WILL KIRK—Oil clerk at the shops: two couple of us went out on bicycles; hired a boat at 9:35 and went out rowing; we were speaking of rowing, and I asked her to sit in the middle of the boat; we were both rowing; just before it happened, we were near the boat house and the other couple were following us; we started back; she said go up and back once more; we went up to the first turn and made a circle toward the dam near the other bank; the other boat went toward the ice house, thinking we had gone that way; we were within about thirty feet of the shore all the time, were coming from the dam toward the west bank; we were going slow and the boat tipped a little and excited her a little; she threw herself out; I jumped out after her; caught her and hallooed for help; boat tipped toward her side; pulled her toward the boat and held her; boat tipped again and she went under the boat to the other side; held her on the boat; she got on my side: both went down together; I swam to shore; hallooed for Morris to come and we rowed to boat house; Mr. and Mrs. Starns and Morris and I went back; saw she was not there and could not do anything; I left there about 1:30 and came to town; changed my clothes and went back; met them bringing the body in.

CHARLES McKINNEY—Am night police; there was a party of us went out about 3 o'clock; got boat and went over to where accident happened; two of us in one boat; I undressed and went into the water; about this time W. H. Wheeler suggested that we turn the boat over—it was 10 or 15 feet of the shore; Pat Kinney, Emery EVANS and W. H. Wheeler turned the boat over and found the body fastened to the boat; I swam around to one side of the boat; fast by the hair between the seat and side of boat; so tight it took quite an effort to get it loose.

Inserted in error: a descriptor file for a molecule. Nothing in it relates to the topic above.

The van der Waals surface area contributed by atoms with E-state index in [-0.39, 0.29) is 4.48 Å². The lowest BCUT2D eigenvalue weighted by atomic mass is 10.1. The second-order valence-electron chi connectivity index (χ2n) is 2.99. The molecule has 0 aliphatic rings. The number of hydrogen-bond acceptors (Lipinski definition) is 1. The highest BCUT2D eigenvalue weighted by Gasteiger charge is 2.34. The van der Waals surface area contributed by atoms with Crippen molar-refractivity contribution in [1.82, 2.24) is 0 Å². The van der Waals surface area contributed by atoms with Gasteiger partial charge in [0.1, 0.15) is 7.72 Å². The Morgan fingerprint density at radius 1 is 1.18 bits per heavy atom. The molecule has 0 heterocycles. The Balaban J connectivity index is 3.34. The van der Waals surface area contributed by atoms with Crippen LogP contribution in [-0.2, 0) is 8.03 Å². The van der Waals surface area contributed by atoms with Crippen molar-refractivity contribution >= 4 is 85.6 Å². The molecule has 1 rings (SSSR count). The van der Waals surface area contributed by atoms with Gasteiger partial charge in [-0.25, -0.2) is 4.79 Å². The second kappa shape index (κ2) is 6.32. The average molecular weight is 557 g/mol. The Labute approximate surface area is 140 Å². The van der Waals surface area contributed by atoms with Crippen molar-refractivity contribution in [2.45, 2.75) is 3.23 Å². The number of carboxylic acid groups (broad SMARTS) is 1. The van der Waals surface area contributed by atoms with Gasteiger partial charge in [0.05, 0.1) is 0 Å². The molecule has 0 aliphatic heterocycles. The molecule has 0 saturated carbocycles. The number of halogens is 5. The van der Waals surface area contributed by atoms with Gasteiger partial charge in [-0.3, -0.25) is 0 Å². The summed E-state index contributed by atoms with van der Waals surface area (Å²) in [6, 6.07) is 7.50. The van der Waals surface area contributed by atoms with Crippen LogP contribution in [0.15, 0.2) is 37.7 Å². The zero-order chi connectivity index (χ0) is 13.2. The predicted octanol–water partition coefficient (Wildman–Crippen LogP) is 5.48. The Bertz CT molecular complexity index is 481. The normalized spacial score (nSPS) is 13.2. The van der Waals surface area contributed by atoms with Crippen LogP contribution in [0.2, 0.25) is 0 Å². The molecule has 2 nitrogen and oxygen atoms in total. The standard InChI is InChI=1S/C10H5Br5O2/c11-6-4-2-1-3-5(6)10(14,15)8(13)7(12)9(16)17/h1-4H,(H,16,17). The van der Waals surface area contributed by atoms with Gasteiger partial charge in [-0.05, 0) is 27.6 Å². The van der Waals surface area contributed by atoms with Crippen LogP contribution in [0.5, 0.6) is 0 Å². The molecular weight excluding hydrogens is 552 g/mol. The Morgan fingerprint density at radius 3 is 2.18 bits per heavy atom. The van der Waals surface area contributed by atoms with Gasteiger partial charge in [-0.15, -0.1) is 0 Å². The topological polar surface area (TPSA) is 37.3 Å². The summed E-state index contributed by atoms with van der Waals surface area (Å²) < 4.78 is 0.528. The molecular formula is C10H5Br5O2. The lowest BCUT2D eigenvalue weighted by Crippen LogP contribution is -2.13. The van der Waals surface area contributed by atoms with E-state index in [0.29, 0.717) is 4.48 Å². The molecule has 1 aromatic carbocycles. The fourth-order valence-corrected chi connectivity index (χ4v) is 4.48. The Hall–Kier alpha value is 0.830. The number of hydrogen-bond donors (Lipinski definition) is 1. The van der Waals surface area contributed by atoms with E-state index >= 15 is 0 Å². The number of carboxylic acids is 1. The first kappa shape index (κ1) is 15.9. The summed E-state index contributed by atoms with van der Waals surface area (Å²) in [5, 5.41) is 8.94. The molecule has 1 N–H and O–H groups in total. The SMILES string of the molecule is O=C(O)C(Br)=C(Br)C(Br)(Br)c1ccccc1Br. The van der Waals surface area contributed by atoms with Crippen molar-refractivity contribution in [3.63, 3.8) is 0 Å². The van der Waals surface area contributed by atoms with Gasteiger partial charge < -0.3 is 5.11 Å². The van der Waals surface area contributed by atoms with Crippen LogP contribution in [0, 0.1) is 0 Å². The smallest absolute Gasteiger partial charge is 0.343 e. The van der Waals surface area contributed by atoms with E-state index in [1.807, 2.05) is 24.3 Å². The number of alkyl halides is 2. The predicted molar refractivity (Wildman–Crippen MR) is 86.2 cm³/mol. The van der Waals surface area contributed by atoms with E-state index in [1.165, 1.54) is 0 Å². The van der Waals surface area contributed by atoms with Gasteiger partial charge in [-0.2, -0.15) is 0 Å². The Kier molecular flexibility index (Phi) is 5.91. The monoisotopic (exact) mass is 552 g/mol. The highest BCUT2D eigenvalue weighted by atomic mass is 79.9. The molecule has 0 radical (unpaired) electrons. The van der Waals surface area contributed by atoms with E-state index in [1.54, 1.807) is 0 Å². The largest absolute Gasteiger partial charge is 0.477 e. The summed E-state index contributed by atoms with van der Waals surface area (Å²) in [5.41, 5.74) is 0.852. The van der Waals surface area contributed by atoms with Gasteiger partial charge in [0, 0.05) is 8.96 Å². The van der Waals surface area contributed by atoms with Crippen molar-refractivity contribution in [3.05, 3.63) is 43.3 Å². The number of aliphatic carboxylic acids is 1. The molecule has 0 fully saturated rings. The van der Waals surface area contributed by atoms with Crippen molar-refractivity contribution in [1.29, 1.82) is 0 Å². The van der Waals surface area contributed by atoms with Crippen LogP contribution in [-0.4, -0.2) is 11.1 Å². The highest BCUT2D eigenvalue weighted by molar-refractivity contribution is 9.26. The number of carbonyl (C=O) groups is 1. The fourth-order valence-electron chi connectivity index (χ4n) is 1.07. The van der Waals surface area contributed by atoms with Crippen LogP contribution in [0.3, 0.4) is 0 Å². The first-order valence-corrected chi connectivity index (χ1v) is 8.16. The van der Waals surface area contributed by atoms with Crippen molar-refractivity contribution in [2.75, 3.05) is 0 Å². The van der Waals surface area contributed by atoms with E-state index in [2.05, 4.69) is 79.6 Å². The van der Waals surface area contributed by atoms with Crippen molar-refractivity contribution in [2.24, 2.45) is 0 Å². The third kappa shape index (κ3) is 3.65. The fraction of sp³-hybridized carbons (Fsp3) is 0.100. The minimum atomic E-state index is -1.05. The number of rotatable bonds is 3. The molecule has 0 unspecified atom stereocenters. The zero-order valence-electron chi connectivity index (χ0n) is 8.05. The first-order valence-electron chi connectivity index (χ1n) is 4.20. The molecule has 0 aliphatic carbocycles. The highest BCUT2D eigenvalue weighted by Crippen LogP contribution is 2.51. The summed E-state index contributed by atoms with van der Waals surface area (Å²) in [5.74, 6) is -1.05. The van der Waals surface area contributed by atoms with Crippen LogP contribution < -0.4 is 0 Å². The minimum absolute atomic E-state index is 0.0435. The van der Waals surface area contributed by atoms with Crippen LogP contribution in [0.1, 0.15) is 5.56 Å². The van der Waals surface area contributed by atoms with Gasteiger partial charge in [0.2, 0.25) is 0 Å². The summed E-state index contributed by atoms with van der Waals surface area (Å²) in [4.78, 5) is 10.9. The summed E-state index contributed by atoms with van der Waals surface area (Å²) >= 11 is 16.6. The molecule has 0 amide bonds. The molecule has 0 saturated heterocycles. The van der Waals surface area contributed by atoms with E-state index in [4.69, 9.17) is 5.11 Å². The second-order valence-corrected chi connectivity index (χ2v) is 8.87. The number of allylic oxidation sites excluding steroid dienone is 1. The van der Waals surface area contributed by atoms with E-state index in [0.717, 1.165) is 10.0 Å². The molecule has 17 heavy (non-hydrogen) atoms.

MISS JENNIE JOHNSON—Live in Clinton; was with the party at the Springs; went out about 9:30; back and forth across the lake; did not stay together; were not near them; were near the ice house; were talking, did not hear them call for help; we came on around to go home and everything was all over; about twenty minutes after ten; Kirk was on the bank and the boat was upside down; about thirty feet from the west side; he said, "Dora is gone; she is drowned"; thought it was impossible until we seen the boat; we got help as quick as we could; I did not come to town for quite awhile; was not there when the body was found; I remember how Kirk explained—how he had tried to save her; said two were in one seat and the boat rocked and frightened her; threw herself backwards; he tried to balance the boat and both fell out; he raised to the surface, caught the boat and turned it over; don't remember whether it turned then or afterward; did not hear Kirk call for help; I think we were splashing in the water with our oars; don't think they hallooed loud enough; did not hear them at the boat house.

PAT KINNEY—About fifteen feet from the bend, near the dam; saw something white; turned the boat a little more and saw her arm; hair caught in boat.

DWIGHT MORLAN—Wheeler suggested something was wrong with the boat; Kinney was the first one there and found the body; helped take the body from lake to carriage.